Drawing upon feminist standpoint theory and memory work, the authors analyse racial privilege by investigating their own racialized and gendered subjectifications as academic researchers. By looking at their own experiences within academia, they show how authority and agency are contingent upon racialization, and how research within gender, migration, and critical race studies is often met by rejection and threats of physical violence. The article illustrates how race is silenced within academia, and furthermore how questions of race, when pointed out, are often interpreted as a call for censorship. The authors conclude that a lack of reflection around the situatedness of knowledge, as well as the evasion of discussions on racial privilege, contribute to maintaining whiteness as a privileged site for scientific knowledge production.
Studying Media Representations of Family Reunification Involving Children
Asta Smedegaard Nielsen and Lene Myong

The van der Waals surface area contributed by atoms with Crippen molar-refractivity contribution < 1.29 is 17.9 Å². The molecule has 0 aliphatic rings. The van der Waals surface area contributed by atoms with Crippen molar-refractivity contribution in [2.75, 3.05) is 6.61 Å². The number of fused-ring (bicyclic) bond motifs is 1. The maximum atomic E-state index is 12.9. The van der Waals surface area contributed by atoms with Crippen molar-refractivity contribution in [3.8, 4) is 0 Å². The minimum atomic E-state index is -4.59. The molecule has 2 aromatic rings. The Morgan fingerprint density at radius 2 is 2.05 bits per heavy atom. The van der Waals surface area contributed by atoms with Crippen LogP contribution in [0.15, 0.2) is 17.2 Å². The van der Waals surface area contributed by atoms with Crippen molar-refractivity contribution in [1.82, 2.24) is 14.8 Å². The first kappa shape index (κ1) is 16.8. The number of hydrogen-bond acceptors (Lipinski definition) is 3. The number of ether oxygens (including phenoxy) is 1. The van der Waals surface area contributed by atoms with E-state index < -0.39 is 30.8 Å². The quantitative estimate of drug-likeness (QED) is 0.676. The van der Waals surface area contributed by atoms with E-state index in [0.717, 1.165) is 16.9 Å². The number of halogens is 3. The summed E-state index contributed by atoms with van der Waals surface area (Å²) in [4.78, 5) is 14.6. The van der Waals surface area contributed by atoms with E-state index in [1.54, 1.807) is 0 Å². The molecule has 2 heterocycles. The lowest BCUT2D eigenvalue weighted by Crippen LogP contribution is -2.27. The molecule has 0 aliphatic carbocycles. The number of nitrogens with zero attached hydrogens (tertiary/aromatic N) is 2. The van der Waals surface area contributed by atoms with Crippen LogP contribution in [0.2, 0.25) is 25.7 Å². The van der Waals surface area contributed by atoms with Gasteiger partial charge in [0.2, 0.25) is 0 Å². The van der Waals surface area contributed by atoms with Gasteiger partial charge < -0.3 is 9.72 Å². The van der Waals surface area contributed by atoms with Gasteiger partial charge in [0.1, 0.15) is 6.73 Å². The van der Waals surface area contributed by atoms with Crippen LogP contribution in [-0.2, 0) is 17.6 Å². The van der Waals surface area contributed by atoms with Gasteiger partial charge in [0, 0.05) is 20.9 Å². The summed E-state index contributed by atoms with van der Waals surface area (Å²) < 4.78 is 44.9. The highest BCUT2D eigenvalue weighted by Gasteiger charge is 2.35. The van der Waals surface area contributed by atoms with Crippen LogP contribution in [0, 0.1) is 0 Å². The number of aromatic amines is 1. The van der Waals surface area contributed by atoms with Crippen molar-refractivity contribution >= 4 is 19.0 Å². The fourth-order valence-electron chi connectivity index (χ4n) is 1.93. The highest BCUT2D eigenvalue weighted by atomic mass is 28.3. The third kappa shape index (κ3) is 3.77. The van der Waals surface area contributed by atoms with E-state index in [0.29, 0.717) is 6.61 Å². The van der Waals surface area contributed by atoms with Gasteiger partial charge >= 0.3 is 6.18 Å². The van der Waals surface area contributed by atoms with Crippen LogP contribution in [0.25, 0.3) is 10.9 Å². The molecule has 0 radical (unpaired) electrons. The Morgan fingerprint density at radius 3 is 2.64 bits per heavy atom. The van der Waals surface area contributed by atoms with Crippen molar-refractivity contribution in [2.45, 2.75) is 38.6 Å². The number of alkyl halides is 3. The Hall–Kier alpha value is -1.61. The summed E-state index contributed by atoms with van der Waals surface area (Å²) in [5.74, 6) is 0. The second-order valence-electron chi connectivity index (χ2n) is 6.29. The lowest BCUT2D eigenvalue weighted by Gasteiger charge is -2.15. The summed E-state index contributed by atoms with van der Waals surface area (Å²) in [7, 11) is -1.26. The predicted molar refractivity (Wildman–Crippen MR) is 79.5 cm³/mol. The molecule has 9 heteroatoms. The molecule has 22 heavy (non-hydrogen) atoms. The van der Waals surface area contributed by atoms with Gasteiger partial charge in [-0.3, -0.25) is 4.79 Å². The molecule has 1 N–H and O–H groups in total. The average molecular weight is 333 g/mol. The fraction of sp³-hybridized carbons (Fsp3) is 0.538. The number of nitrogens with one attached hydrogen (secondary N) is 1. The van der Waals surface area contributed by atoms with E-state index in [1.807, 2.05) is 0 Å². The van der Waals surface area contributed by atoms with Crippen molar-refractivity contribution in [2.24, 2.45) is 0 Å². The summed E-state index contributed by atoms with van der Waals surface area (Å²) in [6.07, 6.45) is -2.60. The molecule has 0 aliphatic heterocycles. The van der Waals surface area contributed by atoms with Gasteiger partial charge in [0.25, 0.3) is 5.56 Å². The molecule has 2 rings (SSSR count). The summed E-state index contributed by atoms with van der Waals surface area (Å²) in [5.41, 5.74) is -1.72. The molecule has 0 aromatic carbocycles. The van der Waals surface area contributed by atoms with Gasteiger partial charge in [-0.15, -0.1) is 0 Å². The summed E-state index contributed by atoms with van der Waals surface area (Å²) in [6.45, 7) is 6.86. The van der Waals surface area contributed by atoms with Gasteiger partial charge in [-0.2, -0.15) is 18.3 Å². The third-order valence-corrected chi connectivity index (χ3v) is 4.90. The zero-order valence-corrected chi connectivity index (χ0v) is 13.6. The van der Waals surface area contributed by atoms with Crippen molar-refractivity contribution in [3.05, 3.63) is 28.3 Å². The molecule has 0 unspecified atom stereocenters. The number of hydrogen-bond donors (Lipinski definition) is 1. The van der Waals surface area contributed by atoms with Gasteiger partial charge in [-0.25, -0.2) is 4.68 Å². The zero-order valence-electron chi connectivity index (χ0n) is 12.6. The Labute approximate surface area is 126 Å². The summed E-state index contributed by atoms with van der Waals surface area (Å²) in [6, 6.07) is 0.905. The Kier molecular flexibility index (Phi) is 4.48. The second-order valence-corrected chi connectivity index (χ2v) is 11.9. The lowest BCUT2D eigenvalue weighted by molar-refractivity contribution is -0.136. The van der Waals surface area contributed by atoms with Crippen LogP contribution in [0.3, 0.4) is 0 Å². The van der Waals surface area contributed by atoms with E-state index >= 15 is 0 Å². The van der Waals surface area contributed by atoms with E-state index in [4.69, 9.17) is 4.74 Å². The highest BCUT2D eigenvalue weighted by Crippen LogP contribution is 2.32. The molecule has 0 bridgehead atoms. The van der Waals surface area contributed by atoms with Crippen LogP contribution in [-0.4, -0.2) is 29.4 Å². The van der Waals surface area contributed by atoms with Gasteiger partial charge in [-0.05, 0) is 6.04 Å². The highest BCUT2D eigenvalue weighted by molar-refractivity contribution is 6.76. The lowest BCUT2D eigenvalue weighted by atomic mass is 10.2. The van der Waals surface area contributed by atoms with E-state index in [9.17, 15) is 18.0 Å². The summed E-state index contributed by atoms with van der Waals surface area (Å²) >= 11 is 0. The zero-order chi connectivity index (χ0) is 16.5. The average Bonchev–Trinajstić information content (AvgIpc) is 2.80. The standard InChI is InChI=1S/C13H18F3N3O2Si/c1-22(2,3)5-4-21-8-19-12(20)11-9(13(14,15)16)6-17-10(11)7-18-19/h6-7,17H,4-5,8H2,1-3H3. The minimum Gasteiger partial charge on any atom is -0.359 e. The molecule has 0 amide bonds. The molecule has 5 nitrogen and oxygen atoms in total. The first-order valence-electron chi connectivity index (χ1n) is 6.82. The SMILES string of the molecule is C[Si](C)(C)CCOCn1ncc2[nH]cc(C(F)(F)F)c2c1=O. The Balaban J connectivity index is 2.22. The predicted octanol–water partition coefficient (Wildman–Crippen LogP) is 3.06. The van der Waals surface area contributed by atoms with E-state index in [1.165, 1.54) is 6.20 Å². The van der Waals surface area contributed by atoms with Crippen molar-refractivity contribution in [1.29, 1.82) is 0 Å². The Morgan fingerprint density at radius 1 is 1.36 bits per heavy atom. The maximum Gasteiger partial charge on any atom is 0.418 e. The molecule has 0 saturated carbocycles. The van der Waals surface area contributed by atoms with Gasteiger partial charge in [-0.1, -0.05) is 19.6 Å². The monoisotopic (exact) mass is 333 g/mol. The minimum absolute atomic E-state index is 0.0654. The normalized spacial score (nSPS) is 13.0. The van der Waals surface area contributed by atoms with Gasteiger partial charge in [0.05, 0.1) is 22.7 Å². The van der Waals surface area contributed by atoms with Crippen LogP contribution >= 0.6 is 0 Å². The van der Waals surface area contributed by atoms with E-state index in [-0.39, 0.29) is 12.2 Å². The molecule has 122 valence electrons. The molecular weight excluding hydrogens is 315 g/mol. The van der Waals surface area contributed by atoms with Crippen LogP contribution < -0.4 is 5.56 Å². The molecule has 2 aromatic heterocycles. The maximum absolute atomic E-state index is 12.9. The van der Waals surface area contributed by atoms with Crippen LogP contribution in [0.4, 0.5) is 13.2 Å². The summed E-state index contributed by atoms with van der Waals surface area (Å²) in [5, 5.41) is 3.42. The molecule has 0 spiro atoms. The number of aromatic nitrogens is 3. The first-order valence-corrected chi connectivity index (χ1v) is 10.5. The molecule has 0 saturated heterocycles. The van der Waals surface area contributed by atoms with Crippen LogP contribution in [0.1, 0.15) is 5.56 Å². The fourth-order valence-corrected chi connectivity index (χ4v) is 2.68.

Through a close reading of media reporting from 2017 to 2018 on the case of the Chinese girl Liu Yiming, who was first denied then granted residency in Denmark due to public pressure, this article analyses how regulation of family reunification involving children is negotiated in the Danish public imaginary in the context of strong anti-immigration sentiments. This imaginary projects the white Danish public as eager to love Yiming and as affectively invested in reversing the injustice done to her and her family. The article suggests, however, that the outpouring of white love, which functions as an affective intervention imbued with the promises of reversing Yiming’s deportation, is deeply embedded in exceptionalist notions of the ‘integrated’ migrant and that it works to restore an idealised image of a Danish nation defined by ‘human decency’ as a core value. Thus, the analysis raises critical questions to the politics of white love and its promise of securing social change for the ‘integrated’ migrant through collective acts of white feeling.